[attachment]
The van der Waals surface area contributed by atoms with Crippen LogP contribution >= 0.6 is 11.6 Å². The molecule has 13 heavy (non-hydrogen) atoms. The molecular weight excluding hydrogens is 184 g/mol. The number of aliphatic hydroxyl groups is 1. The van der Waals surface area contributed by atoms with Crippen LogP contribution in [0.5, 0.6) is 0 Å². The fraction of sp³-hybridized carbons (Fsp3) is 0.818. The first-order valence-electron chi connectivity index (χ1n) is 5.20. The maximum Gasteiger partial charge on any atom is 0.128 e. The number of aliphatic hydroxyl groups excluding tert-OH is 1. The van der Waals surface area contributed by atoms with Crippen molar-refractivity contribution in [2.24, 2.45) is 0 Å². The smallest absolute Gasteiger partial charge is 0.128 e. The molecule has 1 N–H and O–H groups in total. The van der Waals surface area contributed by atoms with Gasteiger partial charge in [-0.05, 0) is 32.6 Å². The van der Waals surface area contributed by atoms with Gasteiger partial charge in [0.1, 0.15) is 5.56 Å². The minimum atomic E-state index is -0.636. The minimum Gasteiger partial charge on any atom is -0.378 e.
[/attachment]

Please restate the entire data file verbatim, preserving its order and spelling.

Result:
The van der Waals surface area contributed by atoms with Crippen LogP contribution >= 0.6 is 11.6 Å². The molecule has 13 heavy (non-hydrogen) atoms. The molecular weight excluding hydrogens is 184 g/mol. The number of aliphatic hydroxyl groups is 1. The van der Waals surface area contributed by atoms with Crippen LogP contribution in [0.5, 0.6) is 0 Å². The fraction of sp³-hybridized carbons (Fsp3) is 0.818. The first-order valence-electron chi connectivity index (χ1n) is 5.20. The maximum Gasteiger partial charge on any atom is 0.128 e. The number of aliphatic hydroxyl groups excluding tert-OH is 1. The van der Waals surface area contributed by atoms with Crippen molar-refractivity contribution in [2.24, 2.45) is 0 Å². The smallest absolute Gasteiger partial charge is 0.128 e. The molecule has 1 N–H and O–H groups in total. The van der Waals surface area contributed by atoms with Gasteiger partial charge in [-0.05, 0) is 32.6 Å². The van der Waals surface area contributed by atoms with Gasteiger partial charge in [0.1, 0.15) is 5.56 Å². The minimum atomic E-state index is -0.636. The minimum Gasteiger partial charge on any atom is -0.378 e.